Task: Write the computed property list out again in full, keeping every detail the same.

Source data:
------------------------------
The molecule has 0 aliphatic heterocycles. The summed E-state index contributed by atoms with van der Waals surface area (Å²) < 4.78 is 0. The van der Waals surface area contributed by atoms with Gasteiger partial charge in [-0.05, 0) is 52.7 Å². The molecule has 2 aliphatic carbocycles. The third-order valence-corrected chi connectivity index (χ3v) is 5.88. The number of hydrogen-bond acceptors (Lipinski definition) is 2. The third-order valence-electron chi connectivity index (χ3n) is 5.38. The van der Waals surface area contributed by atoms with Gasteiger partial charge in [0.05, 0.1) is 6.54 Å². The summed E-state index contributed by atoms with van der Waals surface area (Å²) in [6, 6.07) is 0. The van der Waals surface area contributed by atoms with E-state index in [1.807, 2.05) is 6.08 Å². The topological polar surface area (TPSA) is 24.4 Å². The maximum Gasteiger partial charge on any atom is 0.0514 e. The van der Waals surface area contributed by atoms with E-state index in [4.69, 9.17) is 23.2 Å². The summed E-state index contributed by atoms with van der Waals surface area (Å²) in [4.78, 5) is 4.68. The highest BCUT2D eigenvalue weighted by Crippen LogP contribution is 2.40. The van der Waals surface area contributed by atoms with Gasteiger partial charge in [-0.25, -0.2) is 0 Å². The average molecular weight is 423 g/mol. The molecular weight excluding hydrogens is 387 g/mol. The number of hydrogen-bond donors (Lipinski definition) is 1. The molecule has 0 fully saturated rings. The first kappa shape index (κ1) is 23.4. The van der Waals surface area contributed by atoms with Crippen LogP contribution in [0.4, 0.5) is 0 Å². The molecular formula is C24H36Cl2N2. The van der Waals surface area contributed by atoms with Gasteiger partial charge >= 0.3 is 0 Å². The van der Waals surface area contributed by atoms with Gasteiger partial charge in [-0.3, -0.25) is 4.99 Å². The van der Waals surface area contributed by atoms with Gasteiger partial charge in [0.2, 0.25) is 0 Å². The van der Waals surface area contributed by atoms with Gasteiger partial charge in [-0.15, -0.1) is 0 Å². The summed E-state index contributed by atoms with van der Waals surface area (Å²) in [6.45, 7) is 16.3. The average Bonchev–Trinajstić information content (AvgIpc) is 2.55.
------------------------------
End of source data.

The molecule has 0 aliphatic heterocycles. The summed E-state index contributed by atoms with van der Waals surface area (Å²) < 4.78 is 0. The van der Waals surface area contributed by atoms with Gasteiger partial charge in [-0.05, 0) is 52.7 Å². The molecule has 2 aliphatic carbocycles. The third-order valence-corrected chi connectivity index (χ3v) is 5.88. The number of hydrogen-bond acceptors (Lipinski definition) is 2. The third-order valence-electron chi connectivity index (χ3n) is 5.38. The van der Waals surface area contributed by atoms with Gasteiger partial charge in [0.05, 0.1) is 6.54 Å². The summed E-state index contributed by atoms with van der Waals surface area (Å²) in [6, 6.07) is 0. The van der Waals surface area contributed by atoms with E-state index in [1.807, 2.05) is 6.08 Å². The topological polar surface area (TPSA) is 24.4 Å². The maximum Gasteiger partial charge on any atom is 0.0514 e. The van der Waals surface area contributed by atoms with E-state index in [4.69, 9.17) is 23.2 Å². The summed E-state index contributed by atoms with van der Waals surface area (Å²) in [4.78, 5) is 4.68. The highest BCUT2D eigenvalue weighted by Crippen LogP contribution is 2.40. The van der Waals surface area contributed by atoms with Gasteiger partial charge in [-0.25, -0.2) is 0 Å². The average molecular weight is 423 g/mol. The molecular weight excluding hydrogens is 387 g/mol. The number of hydrogen-bond donors (Lipinski definition) is 1. The molecule has 0 fully saturated rings. The first kappa shape index (κ1) is 23.4. The van der Waals surface area contributed by atoms with Crippen LogP contribution in [0.4, 0.5) is 0 Å². The molecular formula is C24H36Cl2N2. The van der Waals surface area contributed by atoms with Gasteiger partial charge >= 0.3 is 0 Å². The van der Waals surface area contributed by atoms with Gasteiger partial charge in [-0.3, -0.25) is 4.99 Å². The van der Waals surface area contributed by atoms with Gasteiger partial charge in [0.2, 0.25) is 0 Å². The van der Waals surface area contributed by atoms with Gasteiger partial charge in [-0.15, -0.1) is 0 Å². The summed E-state index contributed by atoms with van der Waals surface area (Å²) in [6.45, 7) is 16.3. The average Bonchev–Trinajstić information content (AvgIpc) is 2.55.